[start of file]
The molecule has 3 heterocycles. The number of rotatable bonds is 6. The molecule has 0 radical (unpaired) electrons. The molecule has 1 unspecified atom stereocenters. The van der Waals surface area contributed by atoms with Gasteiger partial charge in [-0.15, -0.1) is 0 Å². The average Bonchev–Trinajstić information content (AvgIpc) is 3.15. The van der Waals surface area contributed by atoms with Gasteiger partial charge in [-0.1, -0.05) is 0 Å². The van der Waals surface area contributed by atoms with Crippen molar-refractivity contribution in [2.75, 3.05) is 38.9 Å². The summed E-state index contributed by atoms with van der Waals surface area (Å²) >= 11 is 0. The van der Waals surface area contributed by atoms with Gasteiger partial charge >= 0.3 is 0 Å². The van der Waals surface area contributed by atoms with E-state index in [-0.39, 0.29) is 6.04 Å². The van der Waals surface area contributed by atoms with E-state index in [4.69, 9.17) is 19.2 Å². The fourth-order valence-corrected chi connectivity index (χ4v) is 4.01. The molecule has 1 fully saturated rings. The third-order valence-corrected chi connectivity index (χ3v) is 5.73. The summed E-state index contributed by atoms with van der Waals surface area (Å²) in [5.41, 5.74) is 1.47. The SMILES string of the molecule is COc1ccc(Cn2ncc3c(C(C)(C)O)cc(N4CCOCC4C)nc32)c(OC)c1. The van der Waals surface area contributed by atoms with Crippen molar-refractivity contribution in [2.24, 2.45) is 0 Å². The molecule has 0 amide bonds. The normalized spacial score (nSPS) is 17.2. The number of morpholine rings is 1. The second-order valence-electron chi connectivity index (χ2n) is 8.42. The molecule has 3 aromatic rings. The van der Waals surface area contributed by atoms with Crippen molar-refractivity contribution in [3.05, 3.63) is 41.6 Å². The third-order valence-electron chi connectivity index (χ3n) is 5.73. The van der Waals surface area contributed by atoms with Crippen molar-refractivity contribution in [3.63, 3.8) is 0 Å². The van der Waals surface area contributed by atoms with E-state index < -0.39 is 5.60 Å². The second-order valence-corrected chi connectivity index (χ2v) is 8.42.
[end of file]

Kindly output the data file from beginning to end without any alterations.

The molecule has 3 heterocycles. The number of rotatable bonds is 6. The molecule has 0 radical (unpaired) electrons. The molecule has 1 unspecified atom stereocenters. The van der Waals surface area contributed by atoms with Gasteiger partial charge in [-0.15, -0.1) is 0 Å². The average Bonchev–Trinajstić information content (AvgIpc) is 3.15. The van der Waals surface area contributed by atoms with Gasteiger partial charge in [-0.1, -0.05) is 0 Å². The van der Waals surface area contributed by atoms with Crippen molar-refractivity contribution in [2.75, 3.05) is 38.9 Å². The summed E-state index contributed by atoms with van der Waals surface area (Å²) >= 11 is 0. The van der Waals surface area contributed by atoms with Gasteiger partial charge >= 0.3 is 0 Å². The van der Waals surface area contributed by atoms with E-state index in [-0.39, 0.29) is 6.04 Å². The van der Waals surface area contributed by atoms with E-state index in [4.69, 9.17) is 19.2 Å². The fourth-order valence-corrected chi connectivity index (χ4v) is 4.01. The molecule has 1 fully saturated rings. The third-order valence-corrected chi connectivity index (χ3v) is 5.73. The summed E-state index contributed by atoms with van der Waals surface area (Å²) in [5.41, 5.74) is 1.47. The SMILES string of the molecule is COc1ccc(Cn2ncc3c(C(C)(C)O)cc(N4CCOCC4C)nc32)c(OC)c1. The van der Waals surface area contributed by atoms with Crippen molar-refractivity contribution in [2.24, 2.45) is 0 Å². The molecule has 0 amide bonds. The normalized spacial score (nSPS) is 17.2. The number of morpholine rings is 1. The second-order valence-electron chi connectivity index (χ2n) is 8.42. The molecule has 3 aromatic rings. The van der Waals surface area contributed by atoms with Crippen molar-refractivity contribution in [3.05, 3.63) is 41.6 Å². The third-order valence-electron chi connectivity index (χ3n) is 5.73. The van der Waals surface area contributed by atoms with Crippen molar-refractivity contribution in [3.63, 3.8) is 0 Å². The van der Waals surface area contributed by atoms with E-state index < -0.39 is 5.60 Å². The second-order valence-corrected chi connectivity index (χ2v) is 8.42.